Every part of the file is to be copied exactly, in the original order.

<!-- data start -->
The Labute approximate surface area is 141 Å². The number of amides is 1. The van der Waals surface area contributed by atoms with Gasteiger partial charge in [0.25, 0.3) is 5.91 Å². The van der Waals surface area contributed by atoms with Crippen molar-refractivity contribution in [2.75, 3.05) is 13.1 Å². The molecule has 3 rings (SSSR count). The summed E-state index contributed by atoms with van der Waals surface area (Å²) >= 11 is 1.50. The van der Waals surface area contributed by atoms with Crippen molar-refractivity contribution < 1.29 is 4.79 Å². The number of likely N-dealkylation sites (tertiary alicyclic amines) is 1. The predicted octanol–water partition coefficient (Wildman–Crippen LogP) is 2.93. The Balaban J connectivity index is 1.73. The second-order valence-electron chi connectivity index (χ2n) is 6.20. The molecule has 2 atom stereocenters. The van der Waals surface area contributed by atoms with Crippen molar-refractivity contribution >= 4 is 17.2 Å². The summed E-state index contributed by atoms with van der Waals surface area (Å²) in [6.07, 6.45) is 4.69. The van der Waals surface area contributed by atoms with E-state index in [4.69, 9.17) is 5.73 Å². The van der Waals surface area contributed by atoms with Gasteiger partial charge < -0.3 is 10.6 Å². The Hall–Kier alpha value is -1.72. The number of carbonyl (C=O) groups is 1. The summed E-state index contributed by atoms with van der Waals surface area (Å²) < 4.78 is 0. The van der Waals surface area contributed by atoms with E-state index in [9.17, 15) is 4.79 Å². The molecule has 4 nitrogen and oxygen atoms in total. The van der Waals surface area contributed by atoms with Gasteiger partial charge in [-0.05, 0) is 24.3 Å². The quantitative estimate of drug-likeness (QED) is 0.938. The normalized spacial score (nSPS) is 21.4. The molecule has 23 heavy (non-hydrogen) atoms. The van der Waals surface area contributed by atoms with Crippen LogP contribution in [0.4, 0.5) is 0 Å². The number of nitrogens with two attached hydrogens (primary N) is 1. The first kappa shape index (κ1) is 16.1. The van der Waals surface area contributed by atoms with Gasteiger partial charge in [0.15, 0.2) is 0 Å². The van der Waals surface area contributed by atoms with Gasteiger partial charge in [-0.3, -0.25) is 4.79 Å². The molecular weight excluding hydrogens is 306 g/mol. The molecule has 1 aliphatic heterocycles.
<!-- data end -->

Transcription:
The Labute approximate surface area is 141 Å². The number of amides is 1. The van der Waals surface area contributed by atoms with Gasteiger partial charge in [0.25, 0.3) is 5.91 Å². The van der Waals surface area contributed by atoms with Crippen molar-refractivity contribution in [2.75, 3.05) is 13.1 Å². The molecule has 3 rings (SSSR count). The summed E-state index contributed by atoms with van der Waals surface area (Å²) >= 11 is 1.50. The van der Waals surface area contributed by atoms with Crippen molar-refractivity contribution < 1.29 is 4.79 Å². The number of likely N-dealkylation sites (tertiary alicyclic amines) is 1. The predicted octanol–water partition coefficient (Wildman–Crippen LogP) is 2.93. The Balaban J connectivity index is 1.73. The second-order valence-electron chi connectivity index (χ2n) is 6.20. The molecule has 2 atom stereocenters. The van der Waals surface area contributed by atoms with Crippen molar-refractivity contribution >= 4 is 17.2 Å². The summed E-state index contributed by atoms with van der Waals surface area (Å²) in [6.07, 6.45) is 4.69. The van der Waals surface area contributed by atoms with E-state index in [4.69, 9.17) is 5.73 Å². The van der Waals surface area contributed by atoms with Gasteiger partial charge < -0.3 is 10.6 Å². The Hall–Kier alpha value is -1.72. The number of carbonyl (C=O) groups is 1. The summed E-state index contributed by atoms with van der Waals surface area (Å²) < 4.78 is 0. The van der Waals surface area contributed by atoms with E-state index in [9.17, 15) is 4.79 Å². The molecule has 4 nitrogen and oxygen atoms in total. The van der Waals surface area contributed by atoms with Gasteiger partial charge in [-0.05, 0) is 24.3 Å². The quantitative estimate of drug-likeness (QED) is 0.938. The normalized spacial score (nSPS) is 21.4. The molecule has 23 heavy (non-hydrogen) atoms. The van der Waals surface area contributed by atoms with Crippen LogP contribution in [0.4, 0.5) is 0 Å². The number of nitrogens with two attached hydrogens (primary N) is 1. The first kappa shape index (κ1) is 16.1. The van der Waals surface area contributed by atoms with Gasteiger partial charge in [0.15, 0.2) is 0 Å². The van der Waals surface area contributed by atoms with Gasteiger partial charge in [-0.3, -0.25) is 4.79 Å². The molecular weight excluding hydrogens is 306 g/mol. The molecule has 1 aliphatic heterocycles.